Dr. Terry W. Thompson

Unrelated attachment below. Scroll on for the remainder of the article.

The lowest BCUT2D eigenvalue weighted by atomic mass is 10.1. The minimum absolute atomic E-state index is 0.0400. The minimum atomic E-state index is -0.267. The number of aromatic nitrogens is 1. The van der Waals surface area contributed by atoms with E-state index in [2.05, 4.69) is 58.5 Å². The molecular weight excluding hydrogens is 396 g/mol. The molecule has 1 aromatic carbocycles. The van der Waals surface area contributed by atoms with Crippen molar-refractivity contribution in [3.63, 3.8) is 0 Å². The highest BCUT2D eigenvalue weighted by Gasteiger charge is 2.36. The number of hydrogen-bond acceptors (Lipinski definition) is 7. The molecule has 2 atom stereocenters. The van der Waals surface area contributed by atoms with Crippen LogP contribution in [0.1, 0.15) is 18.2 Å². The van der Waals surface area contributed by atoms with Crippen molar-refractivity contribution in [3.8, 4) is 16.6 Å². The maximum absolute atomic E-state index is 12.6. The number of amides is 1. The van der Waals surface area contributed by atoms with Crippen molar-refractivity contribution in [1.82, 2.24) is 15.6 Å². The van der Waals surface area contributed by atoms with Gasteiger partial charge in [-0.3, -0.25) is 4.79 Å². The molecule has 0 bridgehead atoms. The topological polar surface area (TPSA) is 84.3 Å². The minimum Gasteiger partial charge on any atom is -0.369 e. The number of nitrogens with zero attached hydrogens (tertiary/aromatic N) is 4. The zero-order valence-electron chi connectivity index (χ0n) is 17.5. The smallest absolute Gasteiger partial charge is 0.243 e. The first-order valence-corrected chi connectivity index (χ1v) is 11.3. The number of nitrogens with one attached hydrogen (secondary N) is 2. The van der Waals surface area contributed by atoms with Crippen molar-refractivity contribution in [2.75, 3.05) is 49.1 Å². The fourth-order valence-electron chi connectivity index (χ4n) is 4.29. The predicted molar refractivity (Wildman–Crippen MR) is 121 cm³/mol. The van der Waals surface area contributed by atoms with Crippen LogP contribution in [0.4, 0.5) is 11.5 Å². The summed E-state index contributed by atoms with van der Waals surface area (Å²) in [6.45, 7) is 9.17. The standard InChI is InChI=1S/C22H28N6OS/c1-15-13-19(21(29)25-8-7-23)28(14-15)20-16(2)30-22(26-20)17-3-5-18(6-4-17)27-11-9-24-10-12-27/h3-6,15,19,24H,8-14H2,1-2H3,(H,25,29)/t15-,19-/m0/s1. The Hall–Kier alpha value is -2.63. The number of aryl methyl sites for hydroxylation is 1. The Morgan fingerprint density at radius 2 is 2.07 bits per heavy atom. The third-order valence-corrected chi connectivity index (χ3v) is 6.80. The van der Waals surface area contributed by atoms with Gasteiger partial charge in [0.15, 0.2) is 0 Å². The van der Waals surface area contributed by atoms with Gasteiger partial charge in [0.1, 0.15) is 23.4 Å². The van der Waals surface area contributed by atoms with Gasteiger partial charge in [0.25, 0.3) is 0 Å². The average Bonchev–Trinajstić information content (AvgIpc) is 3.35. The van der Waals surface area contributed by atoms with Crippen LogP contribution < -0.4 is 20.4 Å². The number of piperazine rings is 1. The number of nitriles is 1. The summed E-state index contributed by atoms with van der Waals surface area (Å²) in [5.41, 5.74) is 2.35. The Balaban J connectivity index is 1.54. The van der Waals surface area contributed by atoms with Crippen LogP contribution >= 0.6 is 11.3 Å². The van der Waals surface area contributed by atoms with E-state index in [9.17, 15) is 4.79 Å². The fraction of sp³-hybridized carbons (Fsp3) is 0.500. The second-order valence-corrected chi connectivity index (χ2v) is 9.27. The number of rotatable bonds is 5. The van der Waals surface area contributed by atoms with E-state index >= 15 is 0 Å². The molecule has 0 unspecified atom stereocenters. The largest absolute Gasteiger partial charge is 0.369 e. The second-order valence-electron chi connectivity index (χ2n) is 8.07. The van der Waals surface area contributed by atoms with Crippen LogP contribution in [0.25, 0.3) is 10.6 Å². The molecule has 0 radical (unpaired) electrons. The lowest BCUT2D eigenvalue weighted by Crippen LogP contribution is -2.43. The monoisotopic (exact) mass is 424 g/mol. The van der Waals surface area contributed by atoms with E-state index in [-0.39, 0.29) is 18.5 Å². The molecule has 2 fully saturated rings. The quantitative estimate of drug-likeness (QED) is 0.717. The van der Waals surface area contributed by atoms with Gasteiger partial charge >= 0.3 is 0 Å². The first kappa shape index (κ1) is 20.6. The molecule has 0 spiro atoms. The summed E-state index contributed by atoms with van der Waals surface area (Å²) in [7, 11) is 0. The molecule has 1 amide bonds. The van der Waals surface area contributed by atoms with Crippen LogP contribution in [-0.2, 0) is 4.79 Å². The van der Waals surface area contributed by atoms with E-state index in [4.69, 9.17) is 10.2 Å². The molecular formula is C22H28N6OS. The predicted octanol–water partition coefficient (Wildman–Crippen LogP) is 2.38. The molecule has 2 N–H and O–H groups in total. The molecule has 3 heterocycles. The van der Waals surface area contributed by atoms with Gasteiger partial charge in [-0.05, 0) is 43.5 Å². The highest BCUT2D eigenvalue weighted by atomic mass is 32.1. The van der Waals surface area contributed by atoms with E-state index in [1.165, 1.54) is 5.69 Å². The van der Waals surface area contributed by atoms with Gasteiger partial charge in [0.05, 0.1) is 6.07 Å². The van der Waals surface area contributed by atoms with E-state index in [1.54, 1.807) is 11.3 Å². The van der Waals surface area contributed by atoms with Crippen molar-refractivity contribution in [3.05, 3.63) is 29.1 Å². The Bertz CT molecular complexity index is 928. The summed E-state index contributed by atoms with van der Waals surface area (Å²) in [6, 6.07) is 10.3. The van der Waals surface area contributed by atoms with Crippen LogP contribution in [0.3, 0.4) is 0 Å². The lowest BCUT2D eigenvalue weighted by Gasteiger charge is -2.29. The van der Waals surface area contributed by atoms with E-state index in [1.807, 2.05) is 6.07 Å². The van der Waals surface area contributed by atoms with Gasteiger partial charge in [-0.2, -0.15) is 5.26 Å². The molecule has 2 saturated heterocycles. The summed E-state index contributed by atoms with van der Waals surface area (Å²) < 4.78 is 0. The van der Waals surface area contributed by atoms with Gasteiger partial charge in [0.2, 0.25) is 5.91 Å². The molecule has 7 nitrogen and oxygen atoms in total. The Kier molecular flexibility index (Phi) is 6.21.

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Dr. Terry W. Thompson, an influential professor at the College of Liberal Arts and Social Sciences at Georgia Southern University, skillfully analyzes the failed father and son relationships in his essay “Shelley’s Frankenstein.” Dr. Thompson offers background information on subtleties within the novel, which are not easily associated without the knowledge of historical figures and Greek mythology. He focuses this vast background knowledge on connecting the failed father and son relationship of Victor Frankenstein and the creature. While many would agree that Mary Shelley’s references to historical figures excellently support the failed father and son relationship theme in the book, Dr. Thompson’s essay is weakened by failing to expound on one of his examples and by omitting several other father and son relationships within the novel. The majority of Dr. Thomas’ essay is spent focused on connecting the historical figure, King Arthur to Victor Frankenstein. While Victor and his friend Henry Clerval are visiting the city of Edinburgh, Victor marvels at a “romantic castle” and the famous “Arthur’s Seat” (Shelley, ch. 17). Dr. Thompson explains that King Arthur had an adulterous affair, which produced an illegitimate son named Modred (85). Instead of loving and nurturing his son, King Arthur attempts to drown the child (Thompson 86). Like Arthur, Victor created an illegitimate child in an unnatural way. After realizing the hideousness of his creation and the enormity of his

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